Drawn after reading DHL’s poetry
A snake came to my water-trough on a hot, hot day, and I in pajamas for the heat, to drink there. In the deep, strange-scented shade of the great dark carob tree I came down the steps with my pitcher and must wait, must stand and wait, for there he was at the trough before me.
He reached down from a fissure in the earth-wall in the gloom and trailed his yellow-brown slackness soft-bellied down, over the edge of the stone trough and rested his throat upon the stone bottom, and where the water had dripped from the tap, in a small clearness, he sipped with his straight mouth, softly drank through his straight gums, into his slack long body, silently.
Someone was before me at my water-trough, and I, like a second comer, waiting. He lifted his head from his drinking, as cattle do, and looked at me vaguely, as drinking cattle do, and flickered his two-forked tongue from his lips, and mused a moment, and stooped and drank a little more, being earth-brown, earth-golden from the burning bowels of the earth on the day of Sicilian July, with Etna smoking.
The voice of my education said to me he must be killed, for in Sicily the black, black snakes are innocent, the gold are venomous. And voices in me said, if you were a man, you would take a stick and break him now and finish him off.
But must I confess how I liked him, how glad I was he had come like a guest in quiet, to drink at my water-trough and depart peaceful, pacified, and thankless, into the burning bowels of this earth.
Was it cowardice, that I dared not kill him? Was it perversity, that I longed to talk to him? Was it humility, to feel so honored? I felt so honored.
And yet those voices: If you were not afraid, you would kill him! And truly I was afraid, I was most afraid, but even so, honored still more that he should seek my hospitality from out the dark door of the secret earth.
He drank enough and lifted his head, dreamily, as one who has drunken, and flickered his tongue like a forked night on the air, so black, seeming to lick his lips, and looked around like a god, unseeing, into the air, and slowly turned his head, and slowly, very slowly, as if thrice adream, proceeded to draw his slow length curving round and climb again the broken bank of my wall-face.
And as he put his head into that dreadful hole, and as he slowly drew up, snake-easing his shoulders, and entered farther, a sort of horror, a sort of protest against his withdrawing into that horrid black hole, deliberately going into the blackness, and slowly drawing himself after, overcame me now his back was turned.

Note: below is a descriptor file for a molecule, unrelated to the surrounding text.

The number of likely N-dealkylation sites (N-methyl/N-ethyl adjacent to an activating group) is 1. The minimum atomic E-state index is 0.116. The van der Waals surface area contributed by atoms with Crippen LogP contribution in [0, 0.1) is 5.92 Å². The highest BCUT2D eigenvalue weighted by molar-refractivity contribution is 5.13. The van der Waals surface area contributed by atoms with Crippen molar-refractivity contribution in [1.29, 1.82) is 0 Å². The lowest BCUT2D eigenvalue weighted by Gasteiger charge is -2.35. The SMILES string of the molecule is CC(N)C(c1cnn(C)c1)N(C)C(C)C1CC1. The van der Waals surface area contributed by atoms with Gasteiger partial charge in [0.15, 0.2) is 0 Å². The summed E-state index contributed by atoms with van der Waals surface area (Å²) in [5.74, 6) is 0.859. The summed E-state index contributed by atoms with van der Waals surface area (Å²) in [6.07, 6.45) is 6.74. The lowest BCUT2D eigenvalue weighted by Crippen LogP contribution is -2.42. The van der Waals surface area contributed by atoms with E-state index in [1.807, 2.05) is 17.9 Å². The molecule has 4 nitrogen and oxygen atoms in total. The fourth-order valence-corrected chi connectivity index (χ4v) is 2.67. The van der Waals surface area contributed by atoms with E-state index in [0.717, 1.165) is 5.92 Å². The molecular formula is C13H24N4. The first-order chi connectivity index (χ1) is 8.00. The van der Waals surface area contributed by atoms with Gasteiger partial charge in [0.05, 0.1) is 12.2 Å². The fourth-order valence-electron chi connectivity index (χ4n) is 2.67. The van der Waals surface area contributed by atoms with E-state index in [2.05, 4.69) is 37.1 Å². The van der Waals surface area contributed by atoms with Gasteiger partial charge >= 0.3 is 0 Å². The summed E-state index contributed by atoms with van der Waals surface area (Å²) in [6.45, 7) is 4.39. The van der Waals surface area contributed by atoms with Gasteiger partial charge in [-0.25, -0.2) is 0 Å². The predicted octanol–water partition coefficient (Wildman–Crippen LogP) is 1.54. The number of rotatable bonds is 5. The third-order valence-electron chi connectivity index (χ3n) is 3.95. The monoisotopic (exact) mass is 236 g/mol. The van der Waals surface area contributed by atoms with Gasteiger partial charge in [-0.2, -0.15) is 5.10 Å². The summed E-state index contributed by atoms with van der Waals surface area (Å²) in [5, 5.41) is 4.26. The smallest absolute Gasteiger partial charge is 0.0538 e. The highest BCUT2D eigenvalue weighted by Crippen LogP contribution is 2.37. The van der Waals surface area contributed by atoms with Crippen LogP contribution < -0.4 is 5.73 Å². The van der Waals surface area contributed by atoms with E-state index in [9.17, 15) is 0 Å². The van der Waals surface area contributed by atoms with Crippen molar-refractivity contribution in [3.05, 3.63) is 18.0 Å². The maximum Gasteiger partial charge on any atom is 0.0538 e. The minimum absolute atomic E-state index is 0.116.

I looked round, I put down my pitcher, I picked up a clumsy log and threw it at the water-trough with a clatter. I think it did not hit him, but suddenly that part of him that was left behind convulsed in an undignified haste, writhed like lightning, and was gone into the black hole, the earth-lipped fissure in the wall-front, at which, in the intense still noon, I stared with fascination.
And immediately I regretted it. I thought how paltry, how vulgar, what a mean act! I despised myself and the voices of my accursed human education. And I thought of the albatross, and I wished he would come back, my snake. For he seemed to me again like a king, like a king in exile, uncrowned in the underworld, now due to be crowned again.
And so, I missed my chance with one of the lords of life. And I have something to expiate: A pettiness.
Archival inks print on Canon Matt Photo Paper 8.5″x11″
I feel like “A Running Woman With Her Hair On Fire” And it feels GOOD! Thinking about aging and death inspires me to be creative every day!
8.5″x11 Canson Aquarelle Rag, archival inks
I meditate on my own future, these minutes, hours and hopefully years before death, and I try to see what I might yet create. “The future”, as we have often said in my family, “is open”. Unshaped and as yet, unimagined.
“Birdland – Maynard Ferguson” For the first horn player I ever had a crush on. Those high sweet tones set my 13-year-old heart on fire, and at 72 years of age still does!!!!!
As Peter Gabriel said: “I’m waiting for ignition, I’m looking for a spark
Any chance collision and I light up in the dark.
Besides experiencing the art displayed at an opening, I usually spend most of my time chatting with fellow artists. I move between the emotional visual adventure that the art work takes me on, and the hugely satisfying emotional touch and connection within this tribe of old and new friends.
I just returned from an hour of sitting in the sun at our local lake beach, visiting with neighbors, enjoying the play of oh so many 6 to 10 year olds, and just getting toooooo hot. Came into my wonderfully air conditioned home, got a glass of cold water with ice cubes and started to draw and voila………………………………
I rarely visit at the many Shopping Malls in Northern New Jersey where I live. The enormous density of humans I encounter, and the predictability of what is available for sale does not appeal to me. I do however, as necessary, take advantage of the value of household and kitchen goods sold at the large box store, Costco. This past weekend I visited the largest of these box stores in the region. The drawing here poetically represents hundreds, or perhaps thousands, of humans I encountered. As a Synesthete, my senses are particularly sensitive and exhausted by an afternoon in this environment.
Mon oeil l’écoute
Last Saturday I attended a Tristan Perich concert at “The Kitchen” in NYC. His repetitive synth timbres and rhythmic interruptions informed the image I created after viewing the NYC skyline under a bright moon on the way home to NJ. The skyscrapers were surely vying for the sky space.
If you haven’t heard Linda Everswick’s music, please give a listen. If I must say so myself, her use of my drawing for her cover art has just exactly the right bouncy look for her bouncy aural textures.